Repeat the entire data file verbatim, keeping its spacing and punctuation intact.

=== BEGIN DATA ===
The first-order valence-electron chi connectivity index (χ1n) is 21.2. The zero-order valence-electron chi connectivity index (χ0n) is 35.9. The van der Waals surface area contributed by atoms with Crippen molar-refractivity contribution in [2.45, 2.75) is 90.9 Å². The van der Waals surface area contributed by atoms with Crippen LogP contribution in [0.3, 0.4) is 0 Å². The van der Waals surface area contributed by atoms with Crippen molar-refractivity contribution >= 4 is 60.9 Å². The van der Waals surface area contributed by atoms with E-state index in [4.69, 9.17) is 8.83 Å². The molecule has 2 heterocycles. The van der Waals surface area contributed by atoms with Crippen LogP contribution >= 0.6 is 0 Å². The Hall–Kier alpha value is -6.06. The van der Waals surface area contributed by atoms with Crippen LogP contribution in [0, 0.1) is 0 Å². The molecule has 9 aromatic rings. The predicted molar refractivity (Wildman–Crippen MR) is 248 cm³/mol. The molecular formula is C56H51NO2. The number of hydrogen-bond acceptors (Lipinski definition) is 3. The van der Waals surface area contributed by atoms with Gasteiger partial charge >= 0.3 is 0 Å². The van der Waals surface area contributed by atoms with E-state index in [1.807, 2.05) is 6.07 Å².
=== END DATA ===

The first-order valence-electron chi connectivity index (χ1n) is 21.2. The zero-order valence-electron chi connectivity index (χ0n) is 35.9. The van der Waals surface area contributed by atoms with Crippen molar-refractivity contribution in [2.45, 2.75) is 90.9 Å². The van der Waals surface area contributed by atoms with Crippen LogP contribution in [0.3, 0.4) is 0 Å². The van der Waals surface area contributed by atoms with Crippen molar-refractivity contribution >= 4 is 60.9 Å². The van der Waals surface area contributed by atoms with E-state index in [4.69, 9.17) is 8.83 Å². The molecule has 2 heterocycles. The van der Waals surface area contributed by atoms with Crippen LogP contribution >= 0.6 is 0 Å². The Hall–Kier alpha value is -6.06. The van der Waals surface area contributed by atoms with Crippen LogP contribution in [0, 0.1) is 0 Å². The molecule has 9 aromatic rings. The predicted molar refractivity (Wildman–Crippen MR) is 248 cm³/mol. The molecular formula is C56H51NO2. The number of hydrogen-bond acceptors (Lipinski definition) is 3. The van der Waals surface area contributed by atoms with Gasteiger partial charge >= 0.3 is 0 Å². The van der Waals surface area contributed by atoms with E-state index in [1.807, 2.05) is 6.07 Å².